Up to 700 companies, public authorities and charities could currently be considering the business case for applying to become an Alternative Business Structure (ABS) according to a report commissioned by the Solicitors Regulation Authority (SRA) on the in-house market.
Published yesterday (4 February), the report, simply called ‘the role of in-house solicitors’, surveyed over 2,000 in-house solicitors as well as 213 representatives from organisations employing in-house solicitors. It found that 5-10% of those surveyed have some appetite to become an ABS and concluded that ‘applying this proportion to the total number of firms known to employ in-house solicitors, would suggest that somewhere between 300 and 700 firms are considering applying to become an ABS.’
The research also revealed that awareness of ABSs among survey participants was high, with close to 90% of respondents reporting that they were ‘fully aware’, or ‘aware about the legal change, but not the details.’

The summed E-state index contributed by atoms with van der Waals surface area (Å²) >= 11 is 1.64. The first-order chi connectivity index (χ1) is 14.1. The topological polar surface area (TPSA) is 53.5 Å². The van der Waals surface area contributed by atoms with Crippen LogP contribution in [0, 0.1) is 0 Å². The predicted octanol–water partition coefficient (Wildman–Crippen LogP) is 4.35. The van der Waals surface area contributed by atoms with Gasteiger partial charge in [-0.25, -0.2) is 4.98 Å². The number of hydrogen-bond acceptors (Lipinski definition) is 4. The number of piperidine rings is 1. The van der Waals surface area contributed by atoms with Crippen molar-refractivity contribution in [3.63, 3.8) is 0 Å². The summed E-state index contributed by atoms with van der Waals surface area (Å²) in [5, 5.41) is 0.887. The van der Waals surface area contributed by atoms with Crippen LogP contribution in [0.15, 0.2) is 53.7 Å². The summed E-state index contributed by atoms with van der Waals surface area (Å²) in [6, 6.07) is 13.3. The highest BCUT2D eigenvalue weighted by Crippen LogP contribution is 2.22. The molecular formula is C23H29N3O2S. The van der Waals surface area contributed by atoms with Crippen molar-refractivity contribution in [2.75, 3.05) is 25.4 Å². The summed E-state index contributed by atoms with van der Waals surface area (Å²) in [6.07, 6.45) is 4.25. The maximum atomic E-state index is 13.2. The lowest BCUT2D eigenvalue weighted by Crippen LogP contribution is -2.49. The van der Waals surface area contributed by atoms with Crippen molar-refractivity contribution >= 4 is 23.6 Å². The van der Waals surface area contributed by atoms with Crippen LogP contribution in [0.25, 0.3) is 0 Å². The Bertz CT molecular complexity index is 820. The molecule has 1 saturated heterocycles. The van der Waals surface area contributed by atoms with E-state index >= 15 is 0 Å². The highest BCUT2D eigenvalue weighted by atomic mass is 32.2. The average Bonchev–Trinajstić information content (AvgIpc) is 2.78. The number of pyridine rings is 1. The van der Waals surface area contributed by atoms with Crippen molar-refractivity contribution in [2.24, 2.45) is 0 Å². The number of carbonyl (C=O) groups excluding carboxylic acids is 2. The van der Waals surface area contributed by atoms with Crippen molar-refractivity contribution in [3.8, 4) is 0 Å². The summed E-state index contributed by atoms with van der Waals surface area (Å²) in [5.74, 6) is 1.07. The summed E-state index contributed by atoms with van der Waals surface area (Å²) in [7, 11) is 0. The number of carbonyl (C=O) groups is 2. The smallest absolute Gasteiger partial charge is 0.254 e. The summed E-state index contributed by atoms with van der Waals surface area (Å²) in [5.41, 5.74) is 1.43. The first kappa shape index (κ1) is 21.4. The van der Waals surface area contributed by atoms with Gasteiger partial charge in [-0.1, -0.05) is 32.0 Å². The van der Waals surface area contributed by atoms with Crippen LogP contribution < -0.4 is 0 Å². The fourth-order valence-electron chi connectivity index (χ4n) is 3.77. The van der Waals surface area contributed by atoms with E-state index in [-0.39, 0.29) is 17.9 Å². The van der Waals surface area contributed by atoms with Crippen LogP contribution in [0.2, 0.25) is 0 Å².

Of particular relevance is the sometimes overlooked ‘third sector’, which includes advice centres, not-for-profit organisations and co-operatives, where three of the 16 respondents reported that they are considering the business case of applying for ABS status. ‘Therefore, change in the third sector could be significant. Many third sector organisations can be expected to be awaiting further details from the SRA on the tailored ABS regime for ‘Special Bodies’ before considering the business case for ABS,’ the report by Oxera Consulting found.
In more general terms, the report charts the growth and rise in stature of the in-house legal profession, with 25,600 solicitors now working in-house, twice the number compared to nearly 14 years ago and 18% of the total solicitor population.
SRA executive director Richard Collins said: ‘The in-house sector continues to thrive, grow and develop and it is important to ensure that regulation in this sector remains relevant, effective and proportionate.
‘Many in-house solicitors are in a role that also involves providing advice to third parties outside of their organisation, and potentially linked to that, it would seem that there is an appetite among some organisations to convert to an ABS.’